Gard. Dict. ed. 8, Vanilla no. 1. 1768.
Roots usually 1 per node, aerial portions 1–2 mm diam. Stems occasionally branched, leafy, very slender, 2–3 mm diam., smooth. Leaves persistent; blade flat, elliptic to broadly ovate, longer than internodes, to 25 × 12 cm, leathery, apex acuminate; distal leaves smaller, proportionately narrower. Inflorescences axillary, several-flowered racemes, short-pedunculate, to 17 cm excluding peduncle; floral bracts foliaceous, ovate-elliptic, to 2.5 × 1.5 cm. Flowers: sepals and petals spreading, green, thick, rigid; sepals oblong-lanceolate to lanceolate-elliptic, to 6.5 × 2 cm, margins undulate, apex reflexed, acute; petals similar, abaxially keeled, slightly smaller; lip basally adnate to column for 5 mm, white with yellow crest, cuneate, to 5 × 3 cm when spread, distally 3-lobed, lateral lobes arching over column, rounded, margins involute, middle lobe broadly 3-angular, margins undulate, apex obtuse to rounded; disc with thick longitudinal crest, becoming 3-keeled toward apex, 5 mm wide, glabrous; column white, slender, 20–25 mm; pollinia yellow; pedicellate ovary to 5 cm. Berries cylindric, slender, to 27 cm.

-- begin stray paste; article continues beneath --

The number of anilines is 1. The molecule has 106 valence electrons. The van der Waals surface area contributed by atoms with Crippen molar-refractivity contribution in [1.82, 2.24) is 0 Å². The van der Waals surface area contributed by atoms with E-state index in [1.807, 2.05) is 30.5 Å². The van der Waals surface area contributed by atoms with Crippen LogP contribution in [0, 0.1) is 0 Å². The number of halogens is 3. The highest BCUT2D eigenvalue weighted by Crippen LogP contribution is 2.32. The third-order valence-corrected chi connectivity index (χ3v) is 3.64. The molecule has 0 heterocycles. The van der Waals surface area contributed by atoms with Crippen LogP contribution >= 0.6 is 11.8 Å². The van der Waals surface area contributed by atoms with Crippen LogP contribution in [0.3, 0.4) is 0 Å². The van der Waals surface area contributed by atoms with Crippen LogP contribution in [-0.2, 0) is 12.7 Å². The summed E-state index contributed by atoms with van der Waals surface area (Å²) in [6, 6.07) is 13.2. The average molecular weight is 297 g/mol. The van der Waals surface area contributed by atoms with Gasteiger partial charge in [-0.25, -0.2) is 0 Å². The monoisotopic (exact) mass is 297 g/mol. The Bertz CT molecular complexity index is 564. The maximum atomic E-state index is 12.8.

Phenology: Flowering May–Jun.
Habitat: Cypress swamps, hammocks
Elevation: 0–20 m
Fla., Mexico, West Indies, Central America (Guatemala, Nicaragua), South America.
Considerable confusion has swirled around the identity of Vanilla mexicana, including the notion that the epithet refers to the commercial vanilla, V. planifolia. Lectotypification of the Linnaean basionym, Epidendrum vanilla, has settled the matter (S. Cafferty and C. E. Jarvis 1999).